5. Love. There can be no real and abiding union without love to God. Dispose my heart to love you as the chief among ten thousand, etc. Let your love to me, by Christ, be shed abroad in my heart. Cause me to love you, because you have first loved me. Let all the powers of my heart be collected by your hand, and be concentrated in you. May neither father, nor mother, nor brother, nor sister, nor houses and land, nor gold and silver — ever divert me from you. Operate on my heart until I can say, "Whom have I in Heaven but you? And earth has nothing I desire besides you. My flesh and my heart may fail, but God is the strength of my heart and my portion forever!" Psalm 73:25-26
6. Sincerity. "Unite my heart." Let my heart fear you.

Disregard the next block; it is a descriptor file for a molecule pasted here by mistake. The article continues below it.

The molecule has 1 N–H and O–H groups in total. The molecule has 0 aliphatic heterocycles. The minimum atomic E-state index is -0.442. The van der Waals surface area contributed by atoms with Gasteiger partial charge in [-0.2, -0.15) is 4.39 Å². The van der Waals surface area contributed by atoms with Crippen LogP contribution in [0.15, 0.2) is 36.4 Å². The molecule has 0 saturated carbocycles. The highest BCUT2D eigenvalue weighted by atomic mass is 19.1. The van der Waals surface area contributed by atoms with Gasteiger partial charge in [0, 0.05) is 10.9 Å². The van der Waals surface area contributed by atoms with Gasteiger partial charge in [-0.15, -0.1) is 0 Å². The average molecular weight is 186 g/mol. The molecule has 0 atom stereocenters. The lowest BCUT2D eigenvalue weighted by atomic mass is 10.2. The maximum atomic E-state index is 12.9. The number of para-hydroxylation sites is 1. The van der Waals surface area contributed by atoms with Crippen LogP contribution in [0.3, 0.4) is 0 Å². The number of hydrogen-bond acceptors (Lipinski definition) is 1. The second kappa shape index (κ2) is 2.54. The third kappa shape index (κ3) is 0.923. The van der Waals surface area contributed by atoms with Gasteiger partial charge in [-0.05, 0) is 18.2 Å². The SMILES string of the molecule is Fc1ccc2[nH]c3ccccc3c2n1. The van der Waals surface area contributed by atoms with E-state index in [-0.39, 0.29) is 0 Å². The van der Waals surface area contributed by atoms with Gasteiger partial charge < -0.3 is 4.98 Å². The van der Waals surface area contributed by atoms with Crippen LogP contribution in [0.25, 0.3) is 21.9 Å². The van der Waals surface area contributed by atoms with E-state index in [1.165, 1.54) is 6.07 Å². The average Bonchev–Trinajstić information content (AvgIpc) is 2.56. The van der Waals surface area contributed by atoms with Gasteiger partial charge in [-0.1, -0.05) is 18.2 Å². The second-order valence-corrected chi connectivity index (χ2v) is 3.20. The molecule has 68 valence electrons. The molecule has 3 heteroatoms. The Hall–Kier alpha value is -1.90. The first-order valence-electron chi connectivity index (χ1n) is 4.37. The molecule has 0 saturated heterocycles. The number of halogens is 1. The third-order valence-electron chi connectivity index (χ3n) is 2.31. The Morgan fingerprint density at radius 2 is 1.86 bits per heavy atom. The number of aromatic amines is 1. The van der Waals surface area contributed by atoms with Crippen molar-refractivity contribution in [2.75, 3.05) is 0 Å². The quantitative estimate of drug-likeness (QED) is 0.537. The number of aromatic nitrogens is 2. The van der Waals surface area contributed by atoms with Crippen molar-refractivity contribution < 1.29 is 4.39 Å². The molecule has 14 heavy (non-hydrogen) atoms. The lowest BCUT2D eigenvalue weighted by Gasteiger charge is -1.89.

7. Lastly. Decision, fixity, permanence. Let me be unhesitating, decided, neither turning to the right hand nor to the left, but "steadfast, unmovable, always abounding in the work of the Lord." Like Paul, may I feel, "None of these things move me," etc., and like David, "My heart is fixed. O God, my heart is fixed!"
1. The advantages resulting from the fear of the Lord are incalculable.
2. Let all Christians pray for the application of Divine power to the heart, for nothing but heart-work can be pleasant and acceptable to God.
3. How suitable is this prayer for the penitent! Let him go to the cross for mercy, and there invoke God to unite his heart to fear him.